ExxonMobil Gas Find Makes Cyprus Geopolitical Battleground

FILE - In this photo taken Sunday, Oct. 15, 2017, a man walks as an other man sits on a beach during a warm day as a drilling platform is seen in the background, outside from Larnaca port, in the eastern Mediterranean island of Cyprus. (AP Photo/Petros Karadjias)

With Turkey in the mix and trying to keep foreign energy companies from drilling off Cyprus, where it has unlawfully occupied the northern third since a 1974 invasion, the discovery by the US giant ExxonMobil of gas off the coast has set the stage for a growing US presence in the region.

American and Cypriot sources who weren’t identified told Kathimerini that the find will have significant commercial and geostrategic consequences for the island and the wider Mediterranean with Turkey claiming some of the same waters, Greece wanting to explore them for energy and Turkish warships a catalyst.

The discovery of a big field of gas means ExxonMobil, which defied Turkish President Recep Tayyip Erdogan’s warning to stay out after Turkey had scared off the Italian company ENI, will stay in the island’s Exclusive Economic Zone (EEZ) under the watchful eye of the US, which has ships from the Sixth Fleet in the region.

The newspaper said the heightened level of US interest, after Washington had persisted in defending Cyprus’ right to license companies to research the waters, will be shown by having Secretary of State Mike Pompeo participate in a trilateral summit of March 20 in Israel between Greek Prime Minister Alexis Tsipras, Cyprus President Nicos Anastasiades and their host, Premier Benjamin Netanyahu, in Israel.

That will take place in the aftermath of a deal that Greece, Cyprus and Israel made at the 5th Trilateral Summit in December to construct the East Med pipeline that will transfer natural gas to Europe.

The presence of ExxonMobil, along with France’s Total and Italy’s ENI, signifies an ever-stronger Western presence in the region, the paper said, with France also talking a defense deal with Cyprus and eager to protect its company there, although Italy didn’t send any ships to protect ENI when its research vessel was scared off by Turkish warships.

Erdogan, who is opposed to Cyprus energy plans, said that his country’s second drill ship, the Yavuz, will start operations in the Mediterranean after maintenance and renovation work and challenge the foreign companies in the area.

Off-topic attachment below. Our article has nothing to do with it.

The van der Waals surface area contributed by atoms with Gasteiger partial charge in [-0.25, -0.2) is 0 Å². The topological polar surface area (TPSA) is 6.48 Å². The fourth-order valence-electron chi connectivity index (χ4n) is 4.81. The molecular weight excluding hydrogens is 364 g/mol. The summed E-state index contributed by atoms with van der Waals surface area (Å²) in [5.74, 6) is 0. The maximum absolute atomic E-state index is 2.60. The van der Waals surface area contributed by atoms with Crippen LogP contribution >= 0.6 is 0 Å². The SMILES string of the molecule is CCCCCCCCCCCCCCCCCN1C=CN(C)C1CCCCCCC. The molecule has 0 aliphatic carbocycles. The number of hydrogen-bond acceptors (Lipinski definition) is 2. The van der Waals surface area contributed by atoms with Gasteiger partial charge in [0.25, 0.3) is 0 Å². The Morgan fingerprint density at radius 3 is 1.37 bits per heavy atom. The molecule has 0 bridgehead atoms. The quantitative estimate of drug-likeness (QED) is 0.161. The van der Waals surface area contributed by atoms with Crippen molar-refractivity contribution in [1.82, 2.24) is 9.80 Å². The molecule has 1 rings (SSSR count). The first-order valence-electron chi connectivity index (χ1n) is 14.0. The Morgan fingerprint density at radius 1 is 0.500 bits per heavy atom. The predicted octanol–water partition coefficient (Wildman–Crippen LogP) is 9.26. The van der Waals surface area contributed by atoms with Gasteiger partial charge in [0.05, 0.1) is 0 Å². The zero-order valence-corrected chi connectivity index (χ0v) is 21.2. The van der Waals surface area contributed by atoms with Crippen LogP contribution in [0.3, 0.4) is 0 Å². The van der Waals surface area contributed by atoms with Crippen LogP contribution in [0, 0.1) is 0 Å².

“We bought our new ship and named it Yavuz. Yavuz will also start drilling work in the Mediterranean,” Erdogan said although he backed off vows to directly confront the foreign companies and as Turkish officials said they weren’t scared by the US Sixth Fleet either.

Cyprus’ Parliament agreed to set up an investment fund setting any potentially lucrative revenues to be set aside for future generations, not spent.’

Averof Neophytou, leader of the conservative Democratic Rally party said all the monies would be reserved. There was no explanation whether, as Cypriot President Nicos Anastasiades had said, whether they would be shared with Turkish-Cypriots.

Anastasiades, hailing the fund’s approval on his official Twitter account said it rules out disbursements but would also safeguard the rights of Turkish-Cypriots to to any hydrocarbon wealth.

According to the preliminary interpretation of the data, the natural gas reservoir at the Glaucus-1 well is estimated between 5 trillion to 8 trillion cubic feet, Kathimerini Cyprus said in a report. ExxonMobil said it will analyze the data in the coming months to better assess the field’s potential.

The find comes as the United Nations is trying to restart unity talks that collapsed in July, 2017 at the Swiss resort of Crans-Montana when Anastasiades walked away after Erdogan and Turkish-Cypriot leader Mustafa Akinci said they would never remove an army there and wanted the right to militarily intervene again when they wanted.

Anastasiades had agreed to share potentially lucrative energy revenues with the Turkish-Cypriot side but Akinci and Erdogan said they also wanted Turkish-Cypriots to take part in the licensing process.